Kandy Hogan knows that surgery can be scary for kids. So for more than a dozen years, the admitting clerk at Kaiser Permanente Stockton has been keeping things light for kids coming in for outpatient surgeries, such as tonsillectomies.
Kandy greets the children and their parents as they check in for surgery with a sassy puppet wearing miniature scrubs and a badge identifying her as Mona Phielgud, MD. Last November, Kandy and her co-worker, Suman Singh, also started handing the kids a goodie bag with a stuffed bear, crayons, and a custom coloring book titled, “Today is Your Operation!” Kandy drew most of the drawings in the 20-page coloring book with an eye toward easing pre-surgery jitters.
“It’s really an educational thing for the kids and the parents because it walks them through the steps before, during, and after surgery,” she explained.
The coloring book pictures animals as patients going through the surgery process: there’s a monkey getting his blood pressure taken before surgery, a rabbit being wheeled down a hall on a stretcher, and a duck waking up in the recovery room.
The idea for the coloring book came to Kandy two years ago when a young surgery patient arrived in such a state of anxiety that staff couldn’t get him through the doors to the pre-operative area.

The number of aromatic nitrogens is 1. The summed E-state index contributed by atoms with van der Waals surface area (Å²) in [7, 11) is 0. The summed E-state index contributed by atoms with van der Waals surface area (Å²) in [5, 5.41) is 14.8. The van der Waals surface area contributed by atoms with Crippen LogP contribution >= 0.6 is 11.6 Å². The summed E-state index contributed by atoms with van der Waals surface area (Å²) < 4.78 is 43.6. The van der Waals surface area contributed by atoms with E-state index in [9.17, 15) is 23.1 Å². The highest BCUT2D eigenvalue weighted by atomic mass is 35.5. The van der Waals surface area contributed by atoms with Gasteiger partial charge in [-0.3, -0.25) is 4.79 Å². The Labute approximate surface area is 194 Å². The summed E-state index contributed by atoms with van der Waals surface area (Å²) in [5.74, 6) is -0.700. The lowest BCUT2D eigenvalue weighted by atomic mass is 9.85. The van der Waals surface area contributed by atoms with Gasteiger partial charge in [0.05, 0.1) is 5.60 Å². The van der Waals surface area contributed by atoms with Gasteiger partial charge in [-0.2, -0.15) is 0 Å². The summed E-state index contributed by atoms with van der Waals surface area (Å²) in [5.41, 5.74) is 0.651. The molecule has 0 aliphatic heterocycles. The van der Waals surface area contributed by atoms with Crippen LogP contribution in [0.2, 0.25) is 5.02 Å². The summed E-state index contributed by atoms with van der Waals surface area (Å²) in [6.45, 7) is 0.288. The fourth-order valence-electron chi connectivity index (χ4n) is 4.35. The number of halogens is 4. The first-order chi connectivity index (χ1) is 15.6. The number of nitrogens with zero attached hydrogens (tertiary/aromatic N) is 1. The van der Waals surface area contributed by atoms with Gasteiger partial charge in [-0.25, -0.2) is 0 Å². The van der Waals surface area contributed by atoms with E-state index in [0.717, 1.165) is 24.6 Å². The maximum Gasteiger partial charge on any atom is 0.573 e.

“We all went above and beyond to try to get him to come in,” she said. “I thought, maybe it would help if we had something to distract him.”
Kandy, who has no formal art training but describes herself as “very creative,” started by drawing a gingerbread man. She then copied the picture and handed it out to young patients to color. Over time, she created the series of pictures that help children understand what’s involved in their surgery, and those pictures took shape as today’s coloring book.
Perioperative Manager Regina Martini, RN, supported Kandy’s efforts along the way.
“She saw the need, found the solution, and thought, I’m creative and I can do that,” Martini said.
When Kandy doesn’t have patients, she walks back into pre-op with her doctor puppet and manages to turn patients’ anxious looks and tears into smiles and laughter. After surgery, when the kids are ready to head home, she and her puppet present them with a certificate of bravery, which she also created.
Pre-op nurse Valerie Cornwell, RN, said the staff “totally appreciates Kandy for doing this,” noting that it ultimately makes everyone’s job easier.
And Kandy said she’s happy to have the chance to help put kids at ease.
“I love making people smile,” she explained. “It just makes me feel so good to help our patients feel less nervous, and to make them feel more comfortable with us.”
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